Therefore, it is important that the CFPB clarify that nonbank BNPL providers are held to the
same standards as banks with regard to consumer protections, responsible lending, and consumer data privacy requirements. Thus, we recommend that the CFPB clarify the expectations regarding all BNPL products, regardless of whether provided by a bank or nonbank, including by:

  • Requiring BNPL providers to disclose all relevant product information in a clear, transparent, and truthful manner in their marketing and product-related materials, consistent with the
    prohibition on UDAAP;
  • Reiterating to BNPL providers the expectations pertaining to (i) truthful disclosure of credit
    reporting practices, and (ii) accurate reporting inherent in the FCRA and Regulation V.
  • Emphasizing the importance of conducting creditworthiness assessments and maintaining
    reasonable merchant and fraud dispute processes for nonbank BNPL providers;
  • Requiring BNPL providers to ensure that their customers enrolled in automatic payments also
    have the ability to revoke authorization for automatic payments without unnecessary obstacles;
  • Coordinating with other regulators to reaffirm that nonbank BNPL providers are subject to the
    same privacy and cybersecurity requirements and oversight for protecting consumer data as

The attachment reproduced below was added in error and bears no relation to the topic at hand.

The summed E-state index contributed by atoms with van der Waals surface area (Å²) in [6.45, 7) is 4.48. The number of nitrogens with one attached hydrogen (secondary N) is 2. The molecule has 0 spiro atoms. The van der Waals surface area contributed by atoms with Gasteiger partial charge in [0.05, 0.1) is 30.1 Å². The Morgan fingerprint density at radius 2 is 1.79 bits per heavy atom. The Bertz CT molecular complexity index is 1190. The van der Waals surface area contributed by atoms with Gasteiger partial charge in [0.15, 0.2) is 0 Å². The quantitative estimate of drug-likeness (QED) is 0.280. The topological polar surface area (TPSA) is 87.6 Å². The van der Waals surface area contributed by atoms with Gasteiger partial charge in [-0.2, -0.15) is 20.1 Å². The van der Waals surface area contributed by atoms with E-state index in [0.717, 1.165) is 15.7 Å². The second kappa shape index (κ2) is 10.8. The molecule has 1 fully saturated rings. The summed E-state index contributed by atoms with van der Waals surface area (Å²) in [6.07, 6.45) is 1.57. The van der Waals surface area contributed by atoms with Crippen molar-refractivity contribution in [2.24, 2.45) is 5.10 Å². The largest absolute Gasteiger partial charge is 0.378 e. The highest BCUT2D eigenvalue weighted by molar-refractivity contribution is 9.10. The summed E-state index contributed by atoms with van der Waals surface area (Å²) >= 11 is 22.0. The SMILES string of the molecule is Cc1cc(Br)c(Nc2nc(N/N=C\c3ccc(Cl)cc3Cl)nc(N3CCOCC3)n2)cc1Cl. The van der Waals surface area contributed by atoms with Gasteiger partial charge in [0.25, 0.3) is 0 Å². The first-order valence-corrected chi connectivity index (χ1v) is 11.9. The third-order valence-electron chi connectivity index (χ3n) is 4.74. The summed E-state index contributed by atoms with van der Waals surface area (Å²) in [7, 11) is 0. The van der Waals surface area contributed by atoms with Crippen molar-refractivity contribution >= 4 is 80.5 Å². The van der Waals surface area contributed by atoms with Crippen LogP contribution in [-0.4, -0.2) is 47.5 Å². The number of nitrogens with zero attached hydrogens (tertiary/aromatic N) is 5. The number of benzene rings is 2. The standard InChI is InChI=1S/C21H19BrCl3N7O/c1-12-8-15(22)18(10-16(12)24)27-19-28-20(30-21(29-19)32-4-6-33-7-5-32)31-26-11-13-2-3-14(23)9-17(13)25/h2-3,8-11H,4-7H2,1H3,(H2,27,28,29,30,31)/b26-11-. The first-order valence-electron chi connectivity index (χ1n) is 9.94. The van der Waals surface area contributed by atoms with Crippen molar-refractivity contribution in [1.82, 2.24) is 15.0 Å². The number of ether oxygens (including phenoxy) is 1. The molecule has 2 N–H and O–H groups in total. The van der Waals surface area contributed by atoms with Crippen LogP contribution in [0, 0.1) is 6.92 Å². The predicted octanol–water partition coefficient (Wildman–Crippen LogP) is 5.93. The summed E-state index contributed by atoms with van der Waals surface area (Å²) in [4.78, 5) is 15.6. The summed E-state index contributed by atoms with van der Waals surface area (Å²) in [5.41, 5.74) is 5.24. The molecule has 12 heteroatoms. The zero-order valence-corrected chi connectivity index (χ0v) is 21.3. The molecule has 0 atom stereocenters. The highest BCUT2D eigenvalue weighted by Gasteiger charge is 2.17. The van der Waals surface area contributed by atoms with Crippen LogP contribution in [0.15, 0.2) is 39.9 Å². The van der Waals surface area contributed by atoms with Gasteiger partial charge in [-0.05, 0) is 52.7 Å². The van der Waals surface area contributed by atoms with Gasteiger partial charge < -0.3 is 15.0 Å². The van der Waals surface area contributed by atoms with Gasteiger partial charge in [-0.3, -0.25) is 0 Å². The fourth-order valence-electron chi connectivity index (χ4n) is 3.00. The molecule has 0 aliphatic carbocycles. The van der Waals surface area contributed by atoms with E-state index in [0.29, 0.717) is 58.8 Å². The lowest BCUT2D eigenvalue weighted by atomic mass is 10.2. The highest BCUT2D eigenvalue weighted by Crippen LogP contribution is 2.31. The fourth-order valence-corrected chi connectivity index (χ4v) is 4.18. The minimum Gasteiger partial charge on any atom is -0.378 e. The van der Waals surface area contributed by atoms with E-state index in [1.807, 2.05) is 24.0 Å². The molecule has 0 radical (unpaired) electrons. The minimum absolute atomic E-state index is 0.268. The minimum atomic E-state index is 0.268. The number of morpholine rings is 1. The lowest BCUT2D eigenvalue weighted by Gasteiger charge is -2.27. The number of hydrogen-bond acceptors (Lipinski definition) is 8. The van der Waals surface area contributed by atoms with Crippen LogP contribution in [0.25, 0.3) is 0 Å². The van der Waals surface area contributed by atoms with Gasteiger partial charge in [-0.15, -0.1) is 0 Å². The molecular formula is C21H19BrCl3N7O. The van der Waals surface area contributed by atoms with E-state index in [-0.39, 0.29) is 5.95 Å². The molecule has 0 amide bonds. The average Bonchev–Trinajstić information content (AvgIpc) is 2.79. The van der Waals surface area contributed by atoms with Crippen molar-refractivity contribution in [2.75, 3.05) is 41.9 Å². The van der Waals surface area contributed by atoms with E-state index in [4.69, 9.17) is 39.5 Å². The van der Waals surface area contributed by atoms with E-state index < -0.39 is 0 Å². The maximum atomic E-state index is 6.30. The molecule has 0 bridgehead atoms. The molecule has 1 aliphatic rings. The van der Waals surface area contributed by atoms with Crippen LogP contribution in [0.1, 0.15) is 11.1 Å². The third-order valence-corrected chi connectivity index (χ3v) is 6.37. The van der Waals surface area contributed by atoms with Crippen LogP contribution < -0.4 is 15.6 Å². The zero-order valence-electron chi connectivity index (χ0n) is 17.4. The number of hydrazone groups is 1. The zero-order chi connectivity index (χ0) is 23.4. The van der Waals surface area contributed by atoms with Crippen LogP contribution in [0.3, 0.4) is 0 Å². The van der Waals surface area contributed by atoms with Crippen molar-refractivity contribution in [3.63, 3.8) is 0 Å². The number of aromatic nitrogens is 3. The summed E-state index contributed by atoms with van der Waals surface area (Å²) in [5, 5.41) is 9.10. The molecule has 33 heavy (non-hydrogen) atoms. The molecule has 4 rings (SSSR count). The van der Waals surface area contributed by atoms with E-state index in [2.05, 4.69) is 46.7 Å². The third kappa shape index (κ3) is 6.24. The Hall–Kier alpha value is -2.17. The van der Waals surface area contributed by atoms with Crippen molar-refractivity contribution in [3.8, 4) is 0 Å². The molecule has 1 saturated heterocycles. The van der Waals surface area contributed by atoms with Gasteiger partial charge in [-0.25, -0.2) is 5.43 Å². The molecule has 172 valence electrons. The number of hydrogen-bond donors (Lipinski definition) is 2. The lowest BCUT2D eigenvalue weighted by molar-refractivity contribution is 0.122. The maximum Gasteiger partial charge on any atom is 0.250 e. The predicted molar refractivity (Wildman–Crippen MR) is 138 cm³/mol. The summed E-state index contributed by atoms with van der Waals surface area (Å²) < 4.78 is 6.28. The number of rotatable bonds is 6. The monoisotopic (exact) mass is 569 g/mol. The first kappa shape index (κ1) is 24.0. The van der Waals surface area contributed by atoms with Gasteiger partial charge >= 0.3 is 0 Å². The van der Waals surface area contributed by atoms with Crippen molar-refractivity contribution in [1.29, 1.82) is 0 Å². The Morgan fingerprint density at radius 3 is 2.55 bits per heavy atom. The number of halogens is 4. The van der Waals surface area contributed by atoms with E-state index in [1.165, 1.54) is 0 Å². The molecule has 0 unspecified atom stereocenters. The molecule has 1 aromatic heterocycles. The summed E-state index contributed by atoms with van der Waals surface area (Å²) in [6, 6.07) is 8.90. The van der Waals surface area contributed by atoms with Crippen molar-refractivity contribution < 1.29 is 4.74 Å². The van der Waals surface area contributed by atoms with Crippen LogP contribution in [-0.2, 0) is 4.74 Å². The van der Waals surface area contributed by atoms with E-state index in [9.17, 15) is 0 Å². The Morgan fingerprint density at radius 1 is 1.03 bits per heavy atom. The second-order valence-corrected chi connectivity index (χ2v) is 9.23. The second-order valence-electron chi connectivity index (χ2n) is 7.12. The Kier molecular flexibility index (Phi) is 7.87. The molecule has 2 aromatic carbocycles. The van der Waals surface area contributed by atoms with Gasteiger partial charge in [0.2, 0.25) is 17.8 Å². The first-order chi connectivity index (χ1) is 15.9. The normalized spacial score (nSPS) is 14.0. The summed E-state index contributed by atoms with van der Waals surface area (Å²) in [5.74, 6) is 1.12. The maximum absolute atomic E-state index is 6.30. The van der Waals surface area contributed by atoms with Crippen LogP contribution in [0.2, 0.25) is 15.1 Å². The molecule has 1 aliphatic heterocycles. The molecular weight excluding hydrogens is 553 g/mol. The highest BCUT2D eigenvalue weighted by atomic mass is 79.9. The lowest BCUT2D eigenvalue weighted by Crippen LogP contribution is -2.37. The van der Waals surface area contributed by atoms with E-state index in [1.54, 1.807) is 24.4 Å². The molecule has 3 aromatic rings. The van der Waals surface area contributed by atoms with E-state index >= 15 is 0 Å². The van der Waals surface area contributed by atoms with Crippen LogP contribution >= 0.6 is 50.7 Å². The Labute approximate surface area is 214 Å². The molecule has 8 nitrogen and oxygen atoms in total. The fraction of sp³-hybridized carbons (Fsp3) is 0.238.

banks and other holders of consumer financial data.

Finally, pursuant to Section 1024 of the Dodd-Frank Act, the CFPB has authority over “any
covered person who . . . is a larger participant of a market for other consumer financial products or services, as defined by rule.”[6] To date, the CFPB has defined “larger participants” to include those in the consumer reporting, consumer debt collection, student loan servicing, international money transfer, and automobile financing markets, which has allowed the agency to examine the activities of these larger participants in a similar manner to those covered persons routinely supervised by the CFPB pursuant to Section 1025.7 BPI recommends that the CFPB consider using its authority under Section 1024 to engage in a larger participant rulemaking in order to supervise the activities of nonbank BNPL providers. Engaging in such a rulemaking would subject larger BNPL providers to the same level of direct, consistent oversight as banks for compliance with consumer protection regulations.

To read the full comment letter, click here, or click on the download button below.

[1] The Bank Policy Institute is a nonpartisan public policy, research and advocacy group, representing the nation’s leading banks and their customers. Our members include universal banks, regional banks and the major foreign banks doing business in the United States. Collectively, they employ almost 2 million Americans, make nearly half of the nation’s small business loans, and are an engine for financial innovation and economic growth.

[2] Notice and Request for Comment Regarding the CFPB’s Inquiry Buy-Now-Pay-Later (BNPL) Providers, 87 Fed. Reg.
3511 (January 24, 2022).

[3] See Hidden Risks of Buy-Now, Pay-Later Plans | BNPL – Consumer Reports

[4] 15 U.S.C. § 1601 et seq.

[5] 5 12 U.S.C. § 5531 et seq.

[6] 12 U.S.C. § 5514 (a)(1)(B).